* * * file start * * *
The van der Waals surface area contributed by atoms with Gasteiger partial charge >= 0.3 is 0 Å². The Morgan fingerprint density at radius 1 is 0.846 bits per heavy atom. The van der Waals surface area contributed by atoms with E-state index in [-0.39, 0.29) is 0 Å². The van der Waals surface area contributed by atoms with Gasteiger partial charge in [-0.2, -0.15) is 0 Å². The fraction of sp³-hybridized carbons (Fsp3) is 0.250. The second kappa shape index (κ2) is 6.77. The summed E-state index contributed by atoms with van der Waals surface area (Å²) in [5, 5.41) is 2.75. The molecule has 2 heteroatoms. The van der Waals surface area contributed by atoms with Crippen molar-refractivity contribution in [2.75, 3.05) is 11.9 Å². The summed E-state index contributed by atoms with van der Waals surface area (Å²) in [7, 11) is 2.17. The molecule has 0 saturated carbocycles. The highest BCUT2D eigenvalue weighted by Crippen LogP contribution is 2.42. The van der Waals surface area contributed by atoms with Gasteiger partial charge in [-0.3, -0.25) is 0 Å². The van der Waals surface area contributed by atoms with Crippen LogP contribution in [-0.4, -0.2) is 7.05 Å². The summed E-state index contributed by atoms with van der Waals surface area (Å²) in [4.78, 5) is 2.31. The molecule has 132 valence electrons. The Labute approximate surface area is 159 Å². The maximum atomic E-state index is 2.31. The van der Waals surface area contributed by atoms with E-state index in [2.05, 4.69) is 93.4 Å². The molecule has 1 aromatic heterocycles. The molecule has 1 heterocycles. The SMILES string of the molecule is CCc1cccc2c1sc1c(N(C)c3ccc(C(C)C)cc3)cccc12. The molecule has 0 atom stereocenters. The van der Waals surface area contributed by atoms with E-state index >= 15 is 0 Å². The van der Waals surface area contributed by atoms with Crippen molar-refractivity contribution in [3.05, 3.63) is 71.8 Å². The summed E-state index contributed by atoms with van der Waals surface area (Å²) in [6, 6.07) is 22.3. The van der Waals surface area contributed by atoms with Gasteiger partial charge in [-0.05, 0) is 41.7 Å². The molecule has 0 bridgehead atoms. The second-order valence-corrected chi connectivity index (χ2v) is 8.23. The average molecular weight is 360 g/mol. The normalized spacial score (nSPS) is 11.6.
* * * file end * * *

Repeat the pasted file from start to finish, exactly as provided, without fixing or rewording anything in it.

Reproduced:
The van der Waals surface area contributed by atoms with Gasteiger partial charge >= 0.3 is 0 Å². The Morgan fingerprint density at radius 1 is 0.846 bits per heavy atom. The van der Waals surface area contributed by atoms with E-state index in [-0.39, 0.29) is 0 Å². The van der Waals surface area contributed by atoms with Gasteiger partial charge in [-0.2, -0.15) is 0 Å². The fraction of sp³-hybridized carbons (Fsp3) is 0.250. The second kappa shape index (κ2) is 6.77. The summed E-state index contributed by atoms with van der Waals surface area (Å²) in [5, 5.41) is 2.75. The molecule has 2 heteroatoms. The van der Waals surface area contributed by atoms with Crippen molar-refractivity contribution in [2.75, 3.05) is 11.9 Å². The summed E-state index contributed by atoms with van der Waals surface area (Å²) in [7, 11) is 2.17. The molecule has 0 saturated carbocycles. The highest BCUT2D eigenvalue weighted by Crippen LogP contribution is 2.42. The van der Waals surface area contributed by atoms with Gasteiger partial charge in [-0.3, -0.25) is 0 Å². The van der Waals surface area contributed by atoms with Crippen LogP contribution in [-0.4, -0.2) is 7.05 Å². The summed E-state index contributed by atoms with van der Waals surface area (Å²) in [4.78, 5) is 2.31. The molecule has 132 valence electrons. The Labute approximate surface area is 159 Å². The maximum atomic E-state index is 2.31. The van der Waals surface area contributed by atoms with E-state index in [2.05, 4.69) is 93.4 Å². The molecule has 1 aromatic heterocycles. The molecule has 1 heterocycles. The SMILES string of the molecule is CCc1cccc2c1sc1c(N(C)c3ccc(C(C)C)cc3)cccc12. The molecule has 0 atom stereocenters. The van der Waals surface area contributed by atoms with E-state index >= 15 is 0 Å². The van der Waals surface area contributed by atoms with Crippen molar-refractivity contribution in [3.05, 3.63) is 71.8 Å². The summed E-state index contributed by atoms with van der Waals surface area (Å²) in [6, 6.07) is 22.3. The van der Waals surface area contributed by atoms with Gasteiger partial charge in [-0.05, 0) is 41.7 Å². The molecule has 0 bridgehead atoms. The second-order valence-corrected chi connectivity index (χ2v) is 8.23. The average molecular weight is 360 g/mol. The normalized spacial score (nSPS) is 11.6.